The aim of this study was to test whether the spontaneous cure rate is higher in dysuric women with low urinary colony counts (102 to 104 colonyforming units [cfu] per milliliter) than in women with high colony counts (≥105 cfu/mL) and whether the response of patients with low colony counts to single-dose treatment is better than those with high colony counts.
Dysuric women underwent a clinical interview, examination, urine culture, and microscopic examination of urine, and were asked to postpone treatment for 2 days. At that time, the urine tests were repeated. Women with bacterial urinary tract infection were randomized to a group given a single dose of 1200 mg of norfloxacin and to a group treated with 400 mg of norfloxacin twice daily for 7 days. Cure rates were tested at 1 and 5 weeks after treatment.
Of 146 women with urinary tract complaints, 113 (25 patients with sterile urine cultures, 21 with low colony counts, and 67 with high colony counts) agreed to postpone antibiotic treatment. Two days after the initial urine culture, only one patient with a low initial colony count had a sterile urine culture (5%, 95% confidence interval, 0% to 14%); and 10 patients (48%, 95% confidence interval, 27% to 69%) had a colony count of 105 cfu/mL or more. The rate of spontaneous cure in women with high initial colony count was 7%, 95% confidence interval, 1% to 13%. One week after treatment, the cure rates were 48 (84%) of 57 patients given single-dose treatment vs 49 (98%) of 50 patients treated for 7 days. Five weeks after treatment the rates were 63% and 83%, respectively. The efficacy of single-dose treatment in patients with low urinary counts was similar to those with high counts, and less than that achieved by 7 days of treatment.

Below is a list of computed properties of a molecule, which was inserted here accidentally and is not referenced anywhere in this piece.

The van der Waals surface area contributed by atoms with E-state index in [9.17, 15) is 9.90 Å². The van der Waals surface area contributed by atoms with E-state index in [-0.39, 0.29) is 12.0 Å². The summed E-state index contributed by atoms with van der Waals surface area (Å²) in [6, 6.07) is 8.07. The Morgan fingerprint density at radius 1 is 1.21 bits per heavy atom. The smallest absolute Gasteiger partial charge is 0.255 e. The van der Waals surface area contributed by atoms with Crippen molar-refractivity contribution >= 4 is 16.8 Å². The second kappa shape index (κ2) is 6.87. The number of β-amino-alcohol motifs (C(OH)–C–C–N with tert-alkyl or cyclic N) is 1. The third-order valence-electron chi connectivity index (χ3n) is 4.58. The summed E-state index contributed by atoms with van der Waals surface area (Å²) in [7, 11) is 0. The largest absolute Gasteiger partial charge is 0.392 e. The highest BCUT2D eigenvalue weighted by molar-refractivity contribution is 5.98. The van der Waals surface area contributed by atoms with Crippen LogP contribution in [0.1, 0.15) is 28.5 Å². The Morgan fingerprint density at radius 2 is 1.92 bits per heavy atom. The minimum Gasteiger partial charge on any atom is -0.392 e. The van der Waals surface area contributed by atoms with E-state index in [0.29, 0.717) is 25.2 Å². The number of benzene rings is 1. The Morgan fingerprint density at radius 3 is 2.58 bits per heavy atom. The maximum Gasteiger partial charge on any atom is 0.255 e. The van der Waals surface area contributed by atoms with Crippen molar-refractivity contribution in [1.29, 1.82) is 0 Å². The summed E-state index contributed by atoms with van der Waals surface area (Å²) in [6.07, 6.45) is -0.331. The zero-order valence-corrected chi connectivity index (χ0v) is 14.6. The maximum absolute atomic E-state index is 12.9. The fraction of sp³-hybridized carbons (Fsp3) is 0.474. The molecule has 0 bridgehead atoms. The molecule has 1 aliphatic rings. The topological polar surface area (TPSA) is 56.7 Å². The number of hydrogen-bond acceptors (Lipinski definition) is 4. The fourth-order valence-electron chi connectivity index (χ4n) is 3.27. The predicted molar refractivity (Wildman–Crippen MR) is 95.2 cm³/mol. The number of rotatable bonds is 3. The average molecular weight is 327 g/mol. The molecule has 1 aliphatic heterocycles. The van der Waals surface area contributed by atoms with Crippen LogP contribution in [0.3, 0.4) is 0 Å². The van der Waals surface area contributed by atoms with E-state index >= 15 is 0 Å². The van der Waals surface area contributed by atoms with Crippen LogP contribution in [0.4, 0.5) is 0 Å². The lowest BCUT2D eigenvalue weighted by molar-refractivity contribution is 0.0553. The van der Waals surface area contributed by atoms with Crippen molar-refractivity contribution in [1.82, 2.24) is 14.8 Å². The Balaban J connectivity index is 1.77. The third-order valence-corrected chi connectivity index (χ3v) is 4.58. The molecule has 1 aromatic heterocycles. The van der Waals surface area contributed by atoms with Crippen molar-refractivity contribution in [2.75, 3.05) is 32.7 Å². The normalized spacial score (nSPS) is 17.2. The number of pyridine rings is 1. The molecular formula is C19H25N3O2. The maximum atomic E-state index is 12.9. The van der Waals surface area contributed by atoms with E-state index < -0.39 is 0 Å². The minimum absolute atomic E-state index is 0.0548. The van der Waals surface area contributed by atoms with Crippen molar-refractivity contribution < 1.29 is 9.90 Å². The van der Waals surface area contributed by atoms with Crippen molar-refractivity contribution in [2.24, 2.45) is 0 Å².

The spontaneous cure rate for a 2-day period is minimal in patients with both a low and a high colony count, but half of the patients with low urinary counts will have high colony counts after this interval. The response to single-dose treatment is similar in patients with low and high colony counts, and lower than with multiday treatment.(Arch Intern Med. 1994;154:300-304)